Clary Sage Salvia sclarea


Salvia sclarea
Salvia sclarea
Common Names
Clary Sage , Clarysage
Botanical Name
Salvia sclarea
Family
LAMIACEAE

Medicinal Uses & Benefits of Clary Sage

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How to Use: Clary Sage


Clary sage has a special affinity with the female system in general and is recommended for women who are experiencing hot flashes, pain and tension associated with menopause, menstrual problems and PMS. Clary sage oil's contains sclareol which has an estrogen-like structure, contributing to clary's effectiveness in returning balance to the female reproductive system. Clary sage oil's antispasmodic properties relieve pain and menstrual cramping in massage oil blends. 1

Clary sage oil is ideal to use on a regular basis in baths or perfumes to revitalize and rejuvenate the body and mind. Clary sage has a reputation for creating a sense of euphoria, and in times past was used in beer and wine to heighten the effects of the alcohol. The essential oil is used to treat depressive states and is used as a sedative in nervous, anxious states of mind. Massage with clary sage oil is profoundly relaxing with a sensual quality making it beneficial for frigidity partly due to it's hormonal aphrodisiacal influence.

Preparation Methods & Dosage :Use clary sage essential oil in baths, and in aromatherapy oil blends. Clary sage is warming and very relaxing. Use it to treat oily hair and skin, dandruff and facial wrinkles. For relief of hot flashes in menopause, or to quickly cool summer prickly heat take a sponge bath with a few drops of clary sage in cool water.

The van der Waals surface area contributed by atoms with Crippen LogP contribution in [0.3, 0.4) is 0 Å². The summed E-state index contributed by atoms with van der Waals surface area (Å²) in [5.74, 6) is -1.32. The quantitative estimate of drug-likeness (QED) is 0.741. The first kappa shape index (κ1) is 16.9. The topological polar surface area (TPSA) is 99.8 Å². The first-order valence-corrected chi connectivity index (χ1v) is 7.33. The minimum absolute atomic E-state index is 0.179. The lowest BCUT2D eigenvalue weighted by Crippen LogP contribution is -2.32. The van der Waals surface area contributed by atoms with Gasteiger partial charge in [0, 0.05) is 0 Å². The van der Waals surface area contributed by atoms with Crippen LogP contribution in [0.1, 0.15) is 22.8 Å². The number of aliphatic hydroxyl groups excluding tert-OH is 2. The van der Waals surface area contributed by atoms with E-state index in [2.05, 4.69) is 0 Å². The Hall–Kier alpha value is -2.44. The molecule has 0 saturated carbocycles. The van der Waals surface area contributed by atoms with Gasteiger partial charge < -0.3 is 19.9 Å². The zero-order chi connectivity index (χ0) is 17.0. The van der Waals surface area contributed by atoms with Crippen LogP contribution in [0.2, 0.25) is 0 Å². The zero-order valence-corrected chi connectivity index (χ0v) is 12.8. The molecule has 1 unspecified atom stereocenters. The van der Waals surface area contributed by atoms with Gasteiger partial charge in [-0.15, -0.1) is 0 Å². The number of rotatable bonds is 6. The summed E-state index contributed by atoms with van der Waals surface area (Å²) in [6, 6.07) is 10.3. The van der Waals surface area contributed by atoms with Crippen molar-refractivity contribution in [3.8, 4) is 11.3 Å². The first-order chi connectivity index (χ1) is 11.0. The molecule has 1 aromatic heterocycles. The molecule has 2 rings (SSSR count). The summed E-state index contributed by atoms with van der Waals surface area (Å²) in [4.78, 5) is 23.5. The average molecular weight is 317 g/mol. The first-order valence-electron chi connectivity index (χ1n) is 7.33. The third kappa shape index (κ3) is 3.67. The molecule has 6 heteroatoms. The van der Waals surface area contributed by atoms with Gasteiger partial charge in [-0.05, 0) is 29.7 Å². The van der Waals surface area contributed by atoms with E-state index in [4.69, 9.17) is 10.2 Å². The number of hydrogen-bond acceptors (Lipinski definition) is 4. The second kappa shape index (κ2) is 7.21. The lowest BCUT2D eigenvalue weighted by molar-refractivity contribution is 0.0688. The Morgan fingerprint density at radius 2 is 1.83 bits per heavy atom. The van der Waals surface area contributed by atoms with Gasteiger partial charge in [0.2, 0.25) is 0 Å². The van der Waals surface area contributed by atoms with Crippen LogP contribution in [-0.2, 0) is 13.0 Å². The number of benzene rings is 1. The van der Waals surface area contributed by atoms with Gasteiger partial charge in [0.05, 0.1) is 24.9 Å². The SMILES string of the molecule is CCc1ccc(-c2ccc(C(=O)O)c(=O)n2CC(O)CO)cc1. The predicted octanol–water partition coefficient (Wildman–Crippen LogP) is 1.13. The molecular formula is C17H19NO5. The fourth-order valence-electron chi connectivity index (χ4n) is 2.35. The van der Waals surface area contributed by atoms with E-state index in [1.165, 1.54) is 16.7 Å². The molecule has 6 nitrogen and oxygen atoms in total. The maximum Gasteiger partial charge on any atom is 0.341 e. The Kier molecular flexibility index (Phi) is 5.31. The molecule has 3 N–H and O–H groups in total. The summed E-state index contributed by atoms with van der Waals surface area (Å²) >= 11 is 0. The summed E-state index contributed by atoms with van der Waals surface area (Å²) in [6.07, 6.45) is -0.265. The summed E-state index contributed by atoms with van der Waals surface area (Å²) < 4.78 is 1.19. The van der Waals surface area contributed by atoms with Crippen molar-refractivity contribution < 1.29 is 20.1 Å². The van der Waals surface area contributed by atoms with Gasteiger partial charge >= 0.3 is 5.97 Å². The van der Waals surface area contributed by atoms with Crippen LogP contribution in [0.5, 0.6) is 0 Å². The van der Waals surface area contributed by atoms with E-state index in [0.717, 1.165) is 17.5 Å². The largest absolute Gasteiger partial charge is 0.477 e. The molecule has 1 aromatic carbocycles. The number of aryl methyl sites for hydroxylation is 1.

Clary Sage Side Effects: Generally considered non toxic, but not recommended in cases of active tumors or breast cancer. A small dose is very effective, large doses can cause headaches, rather than euphoria.

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Plant Description


A tall stately herb both cultivated and found in the wild, Clary sage is a native of Italy and Syria, preferring the dry, sunny climate of the Mediterranean region.

Related Species Salvia officinalis Sage
Salvia sclarea Clary Sage
Salvia hispanica Chia


References:
books citedWorks Cited
  1. Marlene Ericksen. "Healing with Aromatherapy" McGraw-Hill, (2000) Clary Sage oil's constituent, sclareol, has an estrogen-like structure, contributing to clary's effectiveness in treating amenorrhea, cramps, and pain with menstruation.